There are two seasons a year: Apertura (Aug–Nov) and Clausura (Jan–June). At the end of the Clausura season, the two seasons’ winners (if they are different) compete to decide that year’s champion of champions.
Relegation to a lower division is decided over a two-season (yearly) loss average, so it is, in fact, technically possible to come first in the league and be relegated in the same season. However, relegation need not be the disaster that it might seem. Take, for example, Puebla C.F., who when relegated in 1999 simply bought the team promoted from Primera B (Curtodores), changed their name to Puebla and relocated them, which is perfectly legal under Mexican financial regulations. Similarly, there are no regulations preventing anyone from owning more than one team, which can lead to a clash of interests that are never more than speculated upon; suspicion of corruption is rife but rarely, if ever, investigated.
Matches themselves are always exciting and enjoyed by even the most diehard “anti-futbolistas”. Music, dancing and, of course, the ubiquitous Mexican Wave make for a carnival atmosphere, enhanced by spectators dressing up and wearing face paint. They’re usually very much family affairs, with official salespeople bringing soft drinks, beer and various types of food at fixed prices to your seat. Stadiums tend to be mostly concrete, with sitting room only, and can sometimes be dangerously overcrowded, though accidents are thankfully rare. The bigger clubs are those of Mexico City (América, Cruz Azul, Pumas – the national university side – Necaxa and Atlante) and Guadalajara (Chivas, Atlas and Tecos) and the games between any of these can draw crowds of up to 80,000, while smaller clubs like those of Puebla, Irapuato and Celaya may get no more than 10,000 or 15,000 spectators per game. The vast distances between clubs make travelling to away games impossible for many fans, one reason why smaller, more out-of-the-way clubs don’t get as much support. Passion for the game means that emotions run high, but this does not usually turn into violence. Opposing fans aren’t generally separated, but there’s a good relationship between them and an atmosphere of self-policing prevails – part of what makes it an ideal family occasion. The greatest risk is often to the referee, who is frequently escorted from the pitch by armed riot police. The players, on the other hand, are accorded a great deal of respect and the more popular ones tend to pick up nicknames, such as “Kikín” (striker Francisco Fonseca – Kicking), “El Pajaro Humano” (goalie Oswaldo Sánchez – the Human Bird), and “Cabrito” (zippy midfielder Jesús Arellano – Little Goat).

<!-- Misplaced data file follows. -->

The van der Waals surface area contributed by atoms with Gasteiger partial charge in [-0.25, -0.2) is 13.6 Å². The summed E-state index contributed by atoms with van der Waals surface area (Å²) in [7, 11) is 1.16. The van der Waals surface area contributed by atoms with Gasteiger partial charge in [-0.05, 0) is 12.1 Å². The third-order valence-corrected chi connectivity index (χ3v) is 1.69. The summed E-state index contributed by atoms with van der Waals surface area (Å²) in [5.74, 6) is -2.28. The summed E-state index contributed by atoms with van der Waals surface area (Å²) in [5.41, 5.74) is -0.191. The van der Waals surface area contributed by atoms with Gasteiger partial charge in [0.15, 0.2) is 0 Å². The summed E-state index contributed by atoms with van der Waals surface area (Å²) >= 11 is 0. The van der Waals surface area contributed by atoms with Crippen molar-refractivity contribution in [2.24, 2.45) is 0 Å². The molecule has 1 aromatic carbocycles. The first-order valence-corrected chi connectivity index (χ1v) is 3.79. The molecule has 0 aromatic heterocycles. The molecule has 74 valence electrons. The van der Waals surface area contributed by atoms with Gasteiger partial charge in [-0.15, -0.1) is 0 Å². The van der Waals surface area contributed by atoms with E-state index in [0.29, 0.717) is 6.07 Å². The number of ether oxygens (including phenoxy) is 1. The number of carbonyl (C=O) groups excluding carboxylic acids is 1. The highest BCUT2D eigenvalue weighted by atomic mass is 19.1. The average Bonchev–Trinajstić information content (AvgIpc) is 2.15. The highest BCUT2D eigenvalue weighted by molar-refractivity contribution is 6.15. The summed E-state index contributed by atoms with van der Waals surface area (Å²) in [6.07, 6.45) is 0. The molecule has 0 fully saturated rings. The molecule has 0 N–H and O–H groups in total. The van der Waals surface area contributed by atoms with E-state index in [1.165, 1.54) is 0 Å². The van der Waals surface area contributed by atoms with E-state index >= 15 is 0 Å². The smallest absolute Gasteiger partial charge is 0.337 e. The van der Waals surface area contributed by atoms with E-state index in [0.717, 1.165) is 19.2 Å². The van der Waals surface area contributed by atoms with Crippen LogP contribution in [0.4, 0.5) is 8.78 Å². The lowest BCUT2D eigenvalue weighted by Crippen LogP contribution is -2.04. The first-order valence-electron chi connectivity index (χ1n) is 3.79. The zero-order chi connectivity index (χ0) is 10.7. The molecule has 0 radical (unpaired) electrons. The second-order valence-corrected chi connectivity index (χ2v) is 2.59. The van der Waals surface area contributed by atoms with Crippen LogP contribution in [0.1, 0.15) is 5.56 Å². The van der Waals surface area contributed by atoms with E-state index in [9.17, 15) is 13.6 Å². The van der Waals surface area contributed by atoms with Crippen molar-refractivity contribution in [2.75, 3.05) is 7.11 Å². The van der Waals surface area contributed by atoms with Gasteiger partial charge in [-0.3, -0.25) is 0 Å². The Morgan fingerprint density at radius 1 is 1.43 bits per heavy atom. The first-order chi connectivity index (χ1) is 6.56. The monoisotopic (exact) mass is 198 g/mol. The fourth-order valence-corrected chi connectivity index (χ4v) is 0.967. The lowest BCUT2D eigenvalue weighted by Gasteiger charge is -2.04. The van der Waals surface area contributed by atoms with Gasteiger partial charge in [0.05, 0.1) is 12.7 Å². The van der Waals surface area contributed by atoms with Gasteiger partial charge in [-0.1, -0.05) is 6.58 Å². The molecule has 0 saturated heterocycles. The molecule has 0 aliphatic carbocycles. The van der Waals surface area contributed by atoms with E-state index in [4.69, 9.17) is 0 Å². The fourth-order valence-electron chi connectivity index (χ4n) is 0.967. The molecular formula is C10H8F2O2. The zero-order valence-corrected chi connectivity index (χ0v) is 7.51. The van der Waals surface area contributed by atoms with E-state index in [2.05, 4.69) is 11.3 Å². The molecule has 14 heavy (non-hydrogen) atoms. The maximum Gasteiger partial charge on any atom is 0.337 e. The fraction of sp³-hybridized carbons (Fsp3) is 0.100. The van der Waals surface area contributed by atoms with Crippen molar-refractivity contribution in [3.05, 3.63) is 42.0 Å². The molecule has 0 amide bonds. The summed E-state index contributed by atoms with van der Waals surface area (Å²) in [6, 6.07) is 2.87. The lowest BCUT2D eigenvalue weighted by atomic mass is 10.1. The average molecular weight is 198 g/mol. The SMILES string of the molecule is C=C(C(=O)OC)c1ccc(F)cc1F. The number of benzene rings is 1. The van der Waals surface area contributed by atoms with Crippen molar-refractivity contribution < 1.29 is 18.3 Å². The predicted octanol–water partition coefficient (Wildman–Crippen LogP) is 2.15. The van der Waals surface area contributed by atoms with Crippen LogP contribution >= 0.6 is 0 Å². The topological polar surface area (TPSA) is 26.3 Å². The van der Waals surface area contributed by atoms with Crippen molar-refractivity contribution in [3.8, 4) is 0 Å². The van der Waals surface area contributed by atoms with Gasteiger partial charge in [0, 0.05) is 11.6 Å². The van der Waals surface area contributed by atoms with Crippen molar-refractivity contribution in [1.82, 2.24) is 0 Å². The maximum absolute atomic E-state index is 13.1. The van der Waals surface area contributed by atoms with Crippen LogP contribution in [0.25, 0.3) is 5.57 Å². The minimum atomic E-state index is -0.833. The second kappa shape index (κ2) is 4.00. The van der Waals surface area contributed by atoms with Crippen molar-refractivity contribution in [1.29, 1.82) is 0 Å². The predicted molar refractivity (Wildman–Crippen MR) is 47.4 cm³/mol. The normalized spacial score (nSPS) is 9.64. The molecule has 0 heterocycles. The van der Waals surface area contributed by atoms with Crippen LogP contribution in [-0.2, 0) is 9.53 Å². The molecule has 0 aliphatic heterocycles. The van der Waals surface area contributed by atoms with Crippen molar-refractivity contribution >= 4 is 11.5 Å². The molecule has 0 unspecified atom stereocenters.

For national games, of course, the whole country is united, and football has many times been shown to rise above partisan politics. In 1999, despite being outlawed by the government, the EZLN football squad even played an exhibition match against the national side in Mexico City’s Estadio Azteca.